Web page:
Fidel Castro's ashes will be interred on Sunday morning in Santiago de Cuba, where he launched his revolutionary movement in 1953.
A funeral cortege carrying the ashes of Fidel Castro out of Havana left Wednesday on a three-day journey to his final resting place in the east of the island where the former president launched the Cuban Revolution six decades ago.
Castro died on Friday at the age of 90, after ruling Cuba with a mix of charisma and iron will for 59 years. He had stepped down a decade ago and ceded power to his brother, current Cuban President Raul Castro, due to poor health.
The remains will rest overnight in the city of Santa Clara at the mausoleum of Ernesto "Che" Guevara, the Argentine revolutionary who fought with the Castro brothers and died in Bolivia in 1967.
Cubans on the roadside chanted "Fidel!" and waved Cuban flags, displaying nationalist pride for a man who created a Communist state at the US doorstep and became a central figure in the Cold War.
Castro's funeral cortge sweeps onto Havana's Malecon. Crowd starts chanting "Fidel! Fidel", many in tears. Spine-tingling moment to witness pic.twitter.com/4qamxw43wt— Will Grant (@will__grant) November 30, 2016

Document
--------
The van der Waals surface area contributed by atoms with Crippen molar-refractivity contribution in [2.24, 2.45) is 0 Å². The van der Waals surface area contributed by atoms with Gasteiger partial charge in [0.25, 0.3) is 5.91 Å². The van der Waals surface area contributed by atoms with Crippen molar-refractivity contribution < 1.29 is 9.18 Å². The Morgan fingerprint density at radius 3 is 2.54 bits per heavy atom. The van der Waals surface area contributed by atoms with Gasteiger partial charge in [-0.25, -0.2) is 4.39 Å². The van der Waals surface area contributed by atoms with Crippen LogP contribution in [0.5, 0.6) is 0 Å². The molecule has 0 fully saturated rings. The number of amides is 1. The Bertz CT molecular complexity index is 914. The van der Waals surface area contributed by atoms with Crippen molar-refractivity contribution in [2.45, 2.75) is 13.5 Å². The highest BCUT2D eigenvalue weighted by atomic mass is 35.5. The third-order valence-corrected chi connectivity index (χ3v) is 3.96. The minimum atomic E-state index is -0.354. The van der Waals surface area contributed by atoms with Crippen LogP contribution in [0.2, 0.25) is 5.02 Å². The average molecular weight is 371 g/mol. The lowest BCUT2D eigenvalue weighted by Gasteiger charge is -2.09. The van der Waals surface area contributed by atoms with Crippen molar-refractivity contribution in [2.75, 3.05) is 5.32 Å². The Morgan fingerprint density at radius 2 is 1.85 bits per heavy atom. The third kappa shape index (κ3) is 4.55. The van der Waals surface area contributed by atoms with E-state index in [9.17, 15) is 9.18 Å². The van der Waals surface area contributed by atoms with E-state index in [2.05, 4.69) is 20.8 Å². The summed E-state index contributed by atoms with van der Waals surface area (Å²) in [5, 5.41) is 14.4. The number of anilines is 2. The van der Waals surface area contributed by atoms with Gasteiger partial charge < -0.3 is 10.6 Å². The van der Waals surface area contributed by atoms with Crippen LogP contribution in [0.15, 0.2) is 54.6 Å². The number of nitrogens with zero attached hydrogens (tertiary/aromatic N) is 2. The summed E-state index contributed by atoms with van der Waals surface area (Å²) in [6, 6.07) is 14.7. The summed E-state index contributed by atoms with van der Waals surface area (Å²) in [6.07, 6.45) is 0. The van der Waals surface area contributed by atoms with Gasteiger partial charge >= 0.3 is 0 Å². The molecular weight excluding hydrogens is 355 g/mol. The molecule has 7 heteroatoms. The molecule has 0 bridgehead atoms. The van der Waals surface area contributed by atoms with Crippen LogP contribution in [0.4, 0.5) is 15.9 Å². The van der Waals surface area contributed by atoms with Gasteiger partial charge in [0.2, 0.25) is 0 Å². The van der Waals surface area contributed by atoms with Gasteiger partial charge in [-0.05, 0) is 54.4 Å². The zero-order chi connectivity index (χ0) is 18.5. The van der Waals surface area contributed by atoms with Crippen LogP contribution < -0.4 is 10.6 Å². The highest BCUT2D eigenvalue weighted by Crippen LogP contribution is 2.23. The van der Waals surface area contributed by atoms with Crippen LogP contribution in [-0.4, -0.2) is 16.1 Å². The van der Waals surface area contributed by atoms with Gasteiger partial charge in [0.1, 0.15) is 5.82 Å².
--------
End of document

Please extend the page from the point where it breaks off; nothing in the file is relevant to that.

The ashes will be interred on Sunday morning in Santiago de Cuba, where Castro launched his revolutionary movement in 1953 with an assault on the Moncada barracks.
The eastward journey reverses the path taken by Castro's rebels upon the overthrow of US-backed strongman Fulgencio Batista. Castro spent a week traversing the island on the way to Havana, building his popularity by stopping in towns along the way.
On Tuesday night, thousands of Cubans gathered in Havana's Revolution Square, many cheering "I am Fidel!," for a four-hour service commemorating who they called "El Comandante" (The Commander).
Leaders of leftist allies from around the world delivered a series of speeches praising Castro for instituting free education and health care, and sending doctors overseas on missions of mercy.
No one mentioned how he jailed political opponents, sent them to work camps or, in the early days, had them shot by firing squad.
"The majority loved you with a passion. A minority hated you. But nobody could ignore you," said Ecuadorian President Rafael Correa.